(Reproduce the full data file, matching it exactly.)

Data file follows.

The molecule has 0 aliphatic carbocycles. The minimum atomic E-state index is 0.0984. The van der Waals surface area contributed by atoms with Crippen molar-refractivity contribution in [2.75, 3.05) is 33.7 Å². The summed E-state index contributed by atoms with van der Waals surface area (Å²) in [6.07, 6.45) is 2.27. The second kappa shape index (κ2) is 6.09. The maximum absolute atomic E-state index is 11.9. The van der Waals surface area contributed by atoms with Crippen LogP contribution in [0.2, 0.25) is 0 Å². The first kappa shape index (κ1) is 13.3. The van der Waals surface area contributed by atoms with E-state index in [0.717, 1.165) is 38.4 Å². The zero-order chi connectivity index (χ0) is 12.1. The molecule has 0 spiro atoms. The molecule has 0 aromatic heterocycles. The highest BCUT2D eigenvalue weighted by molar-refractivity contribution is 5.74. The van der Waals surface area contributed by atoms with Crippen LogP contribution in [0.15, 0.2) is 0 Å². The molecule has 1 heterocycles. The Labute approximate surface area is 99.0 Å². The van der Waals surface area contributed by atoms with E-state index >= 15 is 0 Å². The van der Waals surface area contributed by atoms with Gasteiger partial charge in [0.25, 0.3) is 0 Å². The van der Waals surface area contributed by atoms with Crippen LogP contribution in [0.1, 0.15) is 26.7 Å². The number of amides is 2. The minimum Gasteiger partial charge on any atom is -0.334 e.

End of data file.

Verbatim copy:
The molecule has 0 aliphatic carbocycles. The minimum atomic E-state index is 0.0984. The van der Waals surface area contributed by atoms with Crippen molar-refractivity contribution in [2.75, 3.05) is 33.7 Å². The summed E-state index contributed by atoms with van der Waals surface area (Å²) in [6.07, 6.45) is 2.27. The second kappa shape index (κ2) is 6.09. The maximum absolute atomic E-state index is 11.9. The van der Waals surface area contributed by atoms with Crippen LogP contribution in [0.2, 0.25) is 0 Å². The first kappa shape index (κ1) is 13.3. The van der Waals surface area contributed by atoms with E-state index in [0.717, 1.165) is 38.4 Å². The zero-order chi connectivity index (χ0) is 12.1. The molecule has 0 spiro atoms. The molecule has 0 aromatic heterocycles. The highest BCUT2D eigenvalue weighted by molar-refractivity contribution is 5.74. The van der Waals surface area contributed by atoms with Crippen LogP contribution in [0.15, 0.2) is 0 Å². The molecule has 1 heterocycles. The Labute approximate surface area is 99.0 Å². The van der Waals surface area contributed by atoms with E-state index >= 15 is 0 Å². The van der Waals surface area contributed by atoms with Gasteiger partial charge in [0.25, 0.3) is 0 Å². The van der Waals surface area contributed by atoms with Crippen LogP contribution in [0.1, 0.15) is 26.7 Å². The number of amides is 2. The minimum Gasteiger partial charge on any atom is -0.334 e.